By AYSE WIETING and SUZAN FRASER
ISTANBUL (AP) — A Turkish official said Friday that investigators are looking into the possibility that missing Saudi journalist Jamal Khashoggi's remains may have been taken to a forest on the outskirts of Istanbul or to another city — if and after he was killed in Istanbul earlier this month. Ankara's top diplomat, meanwhile, denied sharing any audio from the Saudi consulate with U.S. officials.
The official told The Associated Press that police have established that two vehicles belonging to the consulate left the building on Oct. 2 — the day Khashoggi had walked into the consulate and vanished.
One of the vehicles traveled to the nearby Belgrade Forest while the other traveled to the city of Yalova, across the Sea of Marmara from Istanbul, the official said, speaking on condition of anonymity due to the secrecy of the ongoing investigation.
It was not immediately clear if police had already searched the areas.
Turkish reports say Khashoggi was brutally murdered and dismembered inside the consulate by members of an assassination squad with ties to Saudi Crown Prince Mohammed bin Salman. The Saudis have dismissed those reports as baseless but have yet to explain what happened to Khashoggi, a columnist for The Washington Post who wrote critically of Prince Mohammed's rise to power.
President Donald Trump, who first came out hard on the Saudis over the disappearance but had since backed off, said Thursday that it "certainly looks" as though Khashoggi is dead, and that the consequences for the Saudis "will have to be very severe" if they are found to have killed him.
Saudi Arabia has not responded to repeated requests for comment from The Associated Press over recent days over Khashoggi's disappearance.
The pro-government Turkish newspaper Yeni Safak on Wednesday reported that an audio recording of Khashoggi's slaying suggests a Saudi team accosted him after he entered the consulate, cutting off his fingers and later decapitating him.
U.S. Secretary of State Mike Pompeo, who visited Saudi Arabia and Turkey this week, told reporters on a plane to Mexico that he's neither seen nor heard such a recording. Citing an anonymous senior Turkish official, ABC News reported on Thursday that Pompeo heard the alleged recording during meetings in Turkey and received a transcript of it.
Turkish Foreign Minister Mevlut Cavusoglu also denied sharing any audio recordings with U.S. officials.
"It is out of the question for Turkey to give Pompeo or any other U.S. official any audio recording," Cavusoglu told reporters during a visit to Tirana, Albania.
"Of course, as a result of the investigation so far, Turkey does have some information and evidence," he said. "We will share them with the world when they become fully clear because the whole world, understandably, wants to know what happened to Khashoggi and how it happened."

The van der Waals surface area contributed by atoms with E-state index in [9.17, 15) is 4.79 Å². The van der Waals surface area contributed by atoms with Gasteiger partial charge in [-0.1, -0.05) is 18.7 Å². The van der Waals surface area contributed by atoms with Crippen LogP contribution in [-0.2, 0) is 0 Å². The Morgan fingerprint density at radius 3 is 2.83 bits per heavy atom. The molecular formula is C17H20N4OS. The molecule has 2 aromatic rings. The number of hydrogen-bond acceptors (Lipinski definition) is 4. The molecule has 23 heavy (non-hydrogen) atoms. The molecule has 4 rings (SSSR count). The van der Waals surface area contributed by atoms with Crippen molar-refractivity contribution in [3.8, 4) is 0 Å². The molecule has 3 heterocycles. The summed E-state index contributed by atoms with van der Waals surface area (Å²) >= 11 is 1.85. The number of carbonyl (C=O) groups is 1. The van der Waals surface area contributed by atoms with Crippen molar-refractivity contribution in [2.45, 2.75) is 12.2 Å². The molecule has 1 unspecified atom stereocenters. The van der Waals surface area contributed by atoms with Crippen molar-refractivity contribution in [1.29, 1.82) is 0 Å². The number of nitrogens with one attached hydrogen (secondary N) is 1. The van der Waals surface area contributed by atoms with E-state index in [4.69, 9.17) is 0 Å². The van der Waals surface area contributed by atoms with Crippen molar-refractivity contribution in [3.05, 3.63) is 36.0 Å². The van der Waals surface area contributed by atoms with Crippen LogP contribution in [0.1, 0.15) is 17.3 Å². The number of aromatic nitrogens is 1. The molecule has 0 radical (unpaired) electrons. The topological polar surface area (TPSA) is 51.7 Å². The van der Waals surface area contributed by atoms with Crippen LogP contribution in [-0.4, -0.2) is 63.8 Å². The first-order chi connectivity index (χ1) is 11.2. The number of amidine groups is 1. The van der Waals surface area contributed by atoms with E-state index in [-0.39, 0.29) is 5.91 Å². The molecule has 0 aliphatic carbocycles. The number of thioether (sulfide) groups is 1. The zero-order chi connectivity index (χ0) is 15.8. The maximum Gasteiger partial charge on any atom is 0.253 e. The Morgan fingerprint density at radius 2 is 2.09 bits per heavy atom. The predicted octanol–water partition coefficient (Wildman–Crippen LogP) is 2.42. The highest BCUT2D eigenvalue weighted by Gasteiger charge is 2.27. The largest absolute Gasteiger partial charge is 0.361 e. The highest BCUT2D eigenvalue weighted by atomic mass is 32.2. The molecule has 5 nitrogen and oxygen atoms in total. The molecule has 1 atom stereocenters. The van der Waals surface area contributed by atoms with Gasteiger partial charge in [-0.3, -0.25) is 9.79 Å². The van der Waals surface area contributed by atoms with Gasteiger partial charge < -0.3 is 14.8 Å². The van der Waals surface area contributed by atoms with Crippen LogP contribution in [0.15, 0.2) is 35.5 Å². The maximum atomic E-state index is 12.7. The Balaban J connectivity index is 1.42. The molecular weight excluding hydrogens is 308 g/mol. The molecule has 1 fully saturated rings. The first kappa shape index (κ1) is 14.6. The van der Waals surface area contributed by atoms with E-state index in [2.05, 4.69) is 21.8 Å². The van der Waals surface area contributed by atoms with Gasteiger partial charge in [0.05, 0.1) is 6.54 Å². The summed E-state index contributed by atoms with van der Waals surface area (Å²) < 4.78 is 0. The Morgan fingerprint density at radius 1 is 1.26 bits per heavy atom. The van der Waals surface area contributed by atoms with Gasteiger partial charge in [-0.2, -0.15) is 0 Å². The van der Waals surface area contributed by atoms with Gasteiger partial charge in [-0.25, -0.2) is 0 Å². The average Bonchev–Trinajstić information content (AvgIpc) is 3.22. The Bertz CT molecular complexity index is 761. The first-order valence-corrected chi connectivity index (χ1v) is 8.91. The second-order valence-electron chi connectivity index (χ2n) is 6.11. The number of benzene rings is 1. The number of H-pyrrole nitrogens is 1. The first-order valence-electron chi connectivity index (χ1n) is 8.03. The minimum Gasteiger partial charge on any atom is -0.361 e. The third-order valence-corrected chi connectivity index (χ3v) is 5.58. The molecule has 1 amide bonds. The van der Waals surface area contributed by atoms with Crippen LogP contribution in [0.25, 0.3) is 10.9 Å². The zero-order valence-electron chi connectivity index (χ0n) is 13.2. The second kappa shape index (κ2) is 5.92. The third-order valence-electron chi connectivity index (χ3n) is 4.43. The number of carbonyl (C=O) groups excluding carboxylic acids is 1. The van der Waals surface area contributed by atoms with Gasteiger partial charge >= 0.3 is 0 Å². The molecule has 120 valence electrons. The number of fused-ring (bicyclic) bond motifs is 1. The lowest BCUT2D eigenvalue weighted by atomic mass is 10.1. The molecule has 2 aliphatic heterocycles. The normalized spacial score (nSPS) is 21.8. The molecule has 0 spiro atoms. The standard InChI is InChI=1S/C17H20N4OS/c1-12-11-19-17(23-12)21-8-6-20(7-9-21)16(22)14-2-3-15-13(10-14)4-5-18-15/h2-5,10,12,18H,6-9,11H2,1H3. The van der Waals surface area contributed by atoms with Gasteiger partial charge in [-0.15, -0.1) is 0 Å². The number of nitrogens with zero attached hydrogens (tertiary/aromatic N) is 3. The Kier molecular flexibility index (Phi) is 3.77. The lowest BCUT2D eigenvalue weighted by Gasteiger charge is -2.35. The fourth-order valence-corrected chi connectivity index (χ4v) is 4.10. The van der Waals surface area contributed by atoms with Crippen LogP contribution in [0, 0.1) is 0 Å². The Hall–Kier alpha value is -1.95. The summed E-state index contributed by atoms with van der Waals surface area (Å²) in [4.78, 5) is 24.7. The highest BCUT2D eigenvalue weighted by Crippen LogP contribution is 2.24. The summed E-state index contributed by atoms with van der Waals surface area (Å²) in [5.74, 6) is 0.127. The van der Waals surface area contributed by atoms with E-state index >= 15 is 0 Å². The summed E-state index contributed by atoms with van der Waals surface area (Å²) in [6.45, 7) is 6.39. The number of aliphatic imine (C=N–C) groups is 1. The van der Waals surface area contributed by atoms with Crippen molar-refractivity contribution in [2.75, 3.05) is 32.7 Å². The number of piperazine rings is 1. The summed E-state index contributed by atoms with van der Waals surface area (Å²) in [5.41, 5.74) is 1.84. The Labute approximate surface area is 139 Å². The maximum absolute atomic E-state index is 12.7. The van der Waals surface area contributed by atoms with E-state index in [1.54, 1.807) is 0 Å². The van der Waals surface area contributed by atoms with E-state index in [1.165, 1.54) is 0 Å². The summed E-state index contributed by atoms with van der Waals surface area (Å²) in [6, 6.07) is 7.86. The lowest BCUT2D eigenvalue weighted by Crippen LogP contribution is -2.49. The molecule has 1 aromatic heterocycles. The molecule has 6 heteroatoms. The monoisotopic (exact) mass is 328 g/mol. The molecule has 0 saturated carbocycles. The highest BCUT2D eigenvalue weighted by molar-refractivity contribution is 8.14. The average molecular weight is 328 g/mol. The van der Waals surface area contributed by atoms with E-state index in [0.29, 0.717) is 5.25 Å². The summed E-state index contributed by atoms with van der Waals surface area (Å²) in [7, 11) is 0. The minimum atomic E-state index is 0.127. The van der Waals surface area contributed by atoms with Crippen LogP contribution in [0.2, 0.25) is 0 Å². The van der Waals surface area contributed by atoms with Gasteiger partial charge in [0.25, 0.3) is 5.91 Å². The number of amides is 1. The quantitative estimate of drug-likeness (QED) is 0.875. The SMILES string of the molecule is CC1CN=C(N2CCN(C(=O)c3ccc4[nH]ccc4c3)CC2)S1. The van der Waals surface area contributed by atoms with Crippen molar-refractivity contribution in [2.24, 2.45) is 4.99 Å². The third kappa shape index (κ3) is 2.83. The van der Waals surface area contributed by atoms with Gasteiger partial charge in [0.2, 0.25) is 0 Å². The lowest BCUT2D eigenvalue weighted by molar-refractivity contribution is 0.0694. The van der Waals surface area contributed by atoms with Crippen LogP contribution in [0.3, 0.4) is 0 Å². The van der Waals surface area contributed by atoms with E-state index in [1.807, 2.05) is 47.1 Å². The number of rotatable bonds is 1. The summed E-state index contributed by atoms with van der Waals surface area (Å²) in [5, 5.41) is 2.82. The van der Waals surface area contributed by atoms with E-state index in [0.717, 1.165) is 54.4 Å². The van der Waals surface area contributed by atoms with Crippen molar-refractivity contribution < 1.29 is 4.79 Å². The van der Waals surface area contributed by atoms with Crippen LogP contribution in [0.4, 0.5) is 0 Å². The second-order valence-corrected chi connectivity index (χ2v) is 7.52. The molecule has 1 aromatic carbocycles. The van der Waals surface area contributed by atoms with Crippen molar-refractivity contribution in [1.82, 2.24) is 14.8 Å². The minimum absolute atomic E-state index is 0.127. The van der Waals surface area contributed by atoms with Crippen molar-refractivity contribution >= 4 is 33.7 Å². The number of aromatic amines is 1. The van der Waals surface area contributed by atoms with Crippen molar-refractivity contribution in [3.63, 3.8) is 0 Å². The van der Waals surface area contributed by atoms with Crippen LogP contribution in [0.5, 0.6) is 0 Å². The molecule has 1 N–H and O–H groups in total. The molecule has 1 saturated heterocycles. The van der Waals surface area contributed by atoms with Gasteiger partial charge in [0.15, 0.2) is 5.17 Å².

Also Friday, Turkey's pro-government Sabah newspaper printed more surveillance camera photographs allegedly showing members of a Saudi team that was brought in to Turkey to dispose of Khashoggi.
A leaked surveillance photo published by the same paper on Thursday showed that a member of Prince Mohammed's entourage during several trips abroad had walked into the Saudi consulate, just before the writer disappeared there on Oct. 2.
The man, identified by Turkish officials as Maher Abdulaziz Mutreb, has been photographed in the background of Prince Mohammed's trips to the United States, France and Spain this year.
This week, Turkish crime-scene investigators searched the Saudi consul general's residence in Istanbul and carried out a second search of the consulate itself. Authorities have not said specifically what they found, although technicians carried out bags and boxes from the consul general's home. He left Turkey on Tuesday.
In related developments, senior government officials from the United States, France, Britain and the Netherlands cancelled out of an investment conference in Saudi Arabia amid questions over the kingdom's involvement in Khashoggi's disappearance.
The kingdom had hoped to use the event, due to be held in Riyadh on Oct. 23-25, to boost its global image. Several top business executives have also cancelled their plans to attend, as has the head of the International Monetary Fund, Christine Lagarde.
On Friday, Pakistan's foreign ministry said Prime Minister Imran Khan would travel to Saudi Arabia next week to attend the conference. It said Khan would also meet King Salman.
Khan has been trying to secure bailout loans from IMF to avoid an economic meltdown and is also seeking loans from Riyadh.
Fraser reported from Ankara, Turkey. Associated Press writer Munir Ahmed in Islamabad contributed to this report.